title = "Re-allocating Public Space: A Resource for Re-embedding Social/Environmental Justice Values into The Politics of the Common Good",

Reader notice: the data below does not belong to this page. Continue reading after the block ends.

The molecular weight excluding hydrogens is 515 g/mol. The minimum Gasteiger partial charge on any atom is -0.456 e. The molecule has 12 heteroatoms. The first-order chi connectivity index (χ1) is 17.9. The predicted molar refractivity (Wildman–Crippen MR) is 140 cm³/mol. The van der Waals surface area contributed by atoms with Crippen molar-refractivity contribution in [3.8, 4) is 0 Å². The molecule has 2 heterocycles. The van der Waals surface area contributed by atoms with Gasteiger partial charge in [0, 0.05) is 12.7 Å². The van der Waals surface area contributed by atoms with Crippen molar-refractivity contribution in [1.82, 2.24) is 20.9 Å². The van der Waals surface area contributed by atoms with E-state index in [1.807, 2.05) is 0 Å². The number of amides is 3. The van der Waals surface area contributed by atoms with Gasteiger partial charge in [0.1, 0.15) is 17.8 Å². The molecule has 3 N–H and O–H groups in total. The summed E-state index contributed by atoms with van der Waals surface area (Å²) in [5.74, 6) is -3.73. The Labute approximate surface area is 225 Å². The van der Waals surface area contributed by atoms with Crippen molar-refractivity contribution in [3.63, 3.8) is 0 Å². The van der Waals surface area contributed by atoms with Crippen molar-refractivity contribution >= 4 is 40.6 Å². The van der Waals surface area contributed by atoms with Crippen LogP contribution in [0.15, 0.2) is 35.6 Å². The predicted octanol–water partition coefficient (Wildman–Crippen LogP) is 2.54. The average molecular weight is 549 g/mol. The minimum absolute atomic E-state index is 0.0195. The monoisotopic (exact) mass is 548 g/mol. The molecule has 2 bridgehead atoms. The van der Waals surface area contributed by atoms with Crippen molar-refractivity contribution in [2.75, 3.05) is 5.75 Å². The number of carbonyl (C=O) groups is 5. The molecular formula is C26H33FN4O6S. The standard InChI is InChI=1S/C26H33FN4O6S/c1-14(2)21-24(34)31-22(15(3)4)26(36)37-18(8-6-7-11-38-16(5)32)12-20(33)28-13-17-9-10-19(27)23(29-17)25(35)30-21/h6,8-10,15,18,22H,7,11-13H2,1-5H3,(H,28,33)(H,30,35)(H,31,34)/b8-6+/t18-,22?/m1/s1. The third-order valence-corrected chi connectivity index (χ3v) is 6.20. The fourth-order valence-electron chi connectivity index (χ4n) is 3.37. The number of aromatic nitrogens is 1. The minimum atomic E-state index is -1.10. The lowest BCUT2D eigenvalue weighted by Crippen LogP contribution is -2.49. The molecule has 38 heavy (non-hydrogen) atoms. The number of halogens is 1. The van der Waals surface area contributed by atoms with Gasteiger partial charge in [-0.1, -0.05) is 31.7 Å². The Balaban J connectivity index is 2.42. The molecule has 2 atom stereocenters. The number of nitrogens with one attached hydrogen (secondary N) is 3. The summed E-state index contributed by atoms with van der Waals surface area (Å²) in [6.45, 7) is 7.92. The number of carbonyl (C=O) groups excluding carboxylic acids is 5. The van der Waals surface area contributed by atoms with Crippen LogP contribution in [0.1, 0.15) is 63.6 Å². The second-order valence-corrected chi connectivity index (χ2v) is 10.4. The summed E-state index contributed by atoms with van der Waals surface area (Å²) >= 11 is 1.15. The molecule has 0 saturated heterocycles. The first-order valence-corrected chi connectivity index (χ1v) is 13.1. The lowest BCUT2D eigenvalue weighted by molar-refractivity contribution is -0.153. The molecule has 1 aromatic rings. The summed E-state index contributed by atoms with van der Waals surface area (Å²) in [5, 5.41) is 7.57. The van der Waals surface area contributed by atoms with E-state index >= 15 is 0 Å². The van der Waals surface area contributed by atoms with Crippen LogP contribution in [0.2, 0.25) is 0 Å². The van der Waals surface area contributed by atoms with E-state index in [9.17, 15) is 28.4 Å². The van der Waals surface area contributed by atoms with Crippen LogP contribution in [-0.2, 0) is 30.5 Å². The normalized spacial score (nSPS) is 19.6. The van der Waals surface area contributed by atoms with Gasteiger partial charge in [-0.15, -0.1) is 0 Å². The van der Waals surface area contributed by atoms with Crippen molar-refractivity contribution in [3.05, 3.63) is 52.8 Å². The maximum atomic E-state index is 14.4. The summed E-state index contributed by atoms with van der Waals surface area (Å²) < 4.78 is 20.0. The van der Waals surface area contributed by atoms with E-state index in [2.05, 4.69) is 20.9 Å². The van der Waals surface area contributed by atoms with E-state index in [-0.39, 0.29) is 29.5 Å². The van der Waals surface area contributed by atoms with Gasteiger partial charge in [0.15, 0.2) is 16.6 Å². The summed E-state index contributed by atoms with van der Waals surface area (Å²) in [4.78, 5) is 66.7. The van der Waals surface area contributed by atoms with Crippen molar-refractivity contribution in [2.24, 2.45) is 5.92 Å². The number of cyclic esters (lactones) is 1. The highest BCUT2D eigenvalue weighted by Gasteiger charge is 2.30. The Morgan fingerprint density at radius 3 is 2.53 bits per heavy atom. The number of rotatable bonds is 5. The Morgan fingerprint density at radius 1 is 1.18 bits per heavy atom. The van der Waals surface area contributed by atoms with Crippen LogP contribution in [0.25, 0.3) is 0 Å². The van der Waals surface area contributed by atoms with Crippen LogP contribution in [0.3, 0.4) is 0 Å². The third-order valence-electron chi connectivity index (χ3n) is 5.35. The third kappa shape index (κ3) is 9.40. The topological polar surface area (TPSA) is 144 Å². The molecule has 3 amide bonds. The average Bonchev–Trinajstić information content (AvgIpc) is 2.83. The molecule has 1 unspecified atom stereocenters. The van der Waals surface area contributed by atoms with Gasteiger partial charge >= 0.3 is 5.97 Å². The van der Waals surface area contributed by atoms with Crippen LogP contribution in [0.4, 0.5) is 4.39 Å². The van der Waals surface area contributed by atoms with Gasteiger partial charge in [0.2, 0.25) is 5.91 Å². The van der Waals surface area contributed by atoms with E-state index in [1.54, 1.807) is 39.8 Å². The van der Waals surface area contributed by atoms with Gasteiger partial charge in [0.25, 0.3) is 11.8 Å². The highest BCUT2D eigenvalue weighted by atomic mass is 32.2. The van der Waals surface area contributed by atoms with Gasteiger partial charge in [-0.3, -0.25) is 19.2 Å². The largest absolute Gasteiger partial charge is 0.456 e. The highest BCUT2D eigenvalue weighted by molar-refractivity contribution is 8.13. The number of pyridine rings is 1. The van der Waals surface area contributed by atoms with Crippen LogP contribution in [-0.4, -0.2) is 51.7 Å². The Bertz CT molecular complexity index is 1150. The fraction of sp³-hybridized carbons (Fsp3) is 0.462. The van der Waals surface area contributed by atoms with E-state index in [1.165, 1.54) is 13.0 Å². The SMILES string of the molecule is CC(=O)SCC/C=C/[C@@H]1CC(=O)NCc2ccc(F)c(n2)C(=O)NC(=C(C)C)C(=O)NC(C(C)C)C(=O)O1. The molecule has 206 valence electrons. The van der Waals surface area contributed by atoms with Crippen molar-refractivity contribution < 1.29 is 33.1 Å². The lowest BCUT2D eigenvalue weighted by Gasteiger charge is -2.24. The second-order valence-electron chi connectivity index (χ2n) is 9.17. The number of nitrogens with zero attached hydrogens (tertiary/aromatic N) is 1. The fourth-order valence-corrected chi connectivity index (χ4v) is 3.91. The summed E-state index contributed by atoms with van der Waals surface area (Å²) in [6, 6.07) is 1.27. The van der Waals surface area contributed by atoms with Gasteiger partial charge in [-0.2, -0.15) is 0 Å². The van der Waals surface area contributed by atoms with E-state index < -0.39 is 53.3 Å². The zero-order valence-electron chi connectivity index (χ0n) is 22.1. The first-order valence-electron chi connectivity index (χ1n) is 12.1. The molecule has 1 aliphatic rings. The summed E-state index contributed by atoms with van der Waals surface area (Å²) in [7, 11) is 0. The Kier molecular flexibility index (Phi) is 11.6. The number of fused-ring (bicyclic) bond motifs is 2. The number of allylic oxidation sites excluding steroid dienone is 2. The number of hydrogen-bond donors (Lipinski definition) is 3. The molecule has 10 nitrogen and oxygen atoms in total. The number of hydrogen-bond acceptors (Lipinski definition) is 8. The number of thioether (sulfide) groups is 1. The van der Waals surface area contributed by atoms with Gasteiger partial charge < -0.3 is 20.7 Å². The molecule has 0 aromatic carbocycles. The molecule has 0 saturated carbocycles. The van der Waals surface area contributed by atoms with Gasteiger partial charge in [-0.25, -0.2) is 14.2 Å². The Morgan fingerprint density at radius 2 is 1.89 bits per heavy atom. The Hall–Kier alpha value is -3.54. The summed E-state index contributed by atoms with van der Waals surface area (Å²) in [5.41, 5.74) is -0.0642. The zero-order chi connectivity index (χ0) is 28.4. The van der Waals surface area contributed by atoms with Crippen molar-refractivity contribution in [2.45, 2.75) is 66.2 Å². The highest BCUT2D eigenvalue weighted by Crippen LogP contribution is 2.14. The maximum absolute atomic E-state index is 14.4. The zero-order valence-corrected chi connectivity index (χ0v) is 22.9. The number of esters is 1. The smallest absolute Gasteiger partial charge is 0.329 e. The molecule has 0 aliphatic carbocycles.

abstract = "This paper is based on results from a three-year EU project ITSSOIN.EU that investigated impacts of Third Sector as Social innovation in a variety of societal fields. The findings discussed are for the field of environmental sustainability in Cities. The project's empirical work related social innovation to a spatiallybased city context and made a cross-country/city comparison of examples of social innovation activities in cities of four selected European countries. The specific cases concerned sharing space for the promotion of bicycle use and mobility, which in many cities is a task undertaken not only by state and private actors but includes a strong interplay of civil society organizations with great variations and different degrees of success and failure. The study focused on elements of social innovativeness created in the interplay of actors and on the tensions and issues arising in particular from civil society involvement in advancing practices of sharing public space. The study followed actors and practices using process tracing methodology to produce a thick story for each city. The story traced the evolution of forms of socialsharing and identified moments of contention, within which the actors' influence and the narratives produced over time became apparent. The cases traced four European cities Copenhagen, Frankfurt, Milan and Bruno. The most successful case-Copenhagen- demonstrated a long-term build-up of social innovative practices which at their core recreated social values such as reciprocity and mutual help, as critical components in the formation of new narratives in the use of space. In this way unlocking practices and demonstrating new possibilities within which the use of bicycles became merely a social instrument demonstrating visions of the common good and why they need to gain political voice and public space. The social innovation re-allocated public space not just as way of provision of material services, but creating a venue for re-embedding of social/environmental values and norms (right to enjoy outdoor life for old people, use of spare time, mutual help/reciprocity, participation, quality of life) in the interplay of actors and practices. This discussion can as well be linked to debates about what are conditions contributing or failing to re-create a civic life and how practices of social innovation for sharing space, may succeed (or fail) in becoming vehicles to re-introduce social (reciprocity, re-enacting o the public sphere) and environmental values by means of helping in the construction of ‘new imaginaries' for progressive social and environmental change.",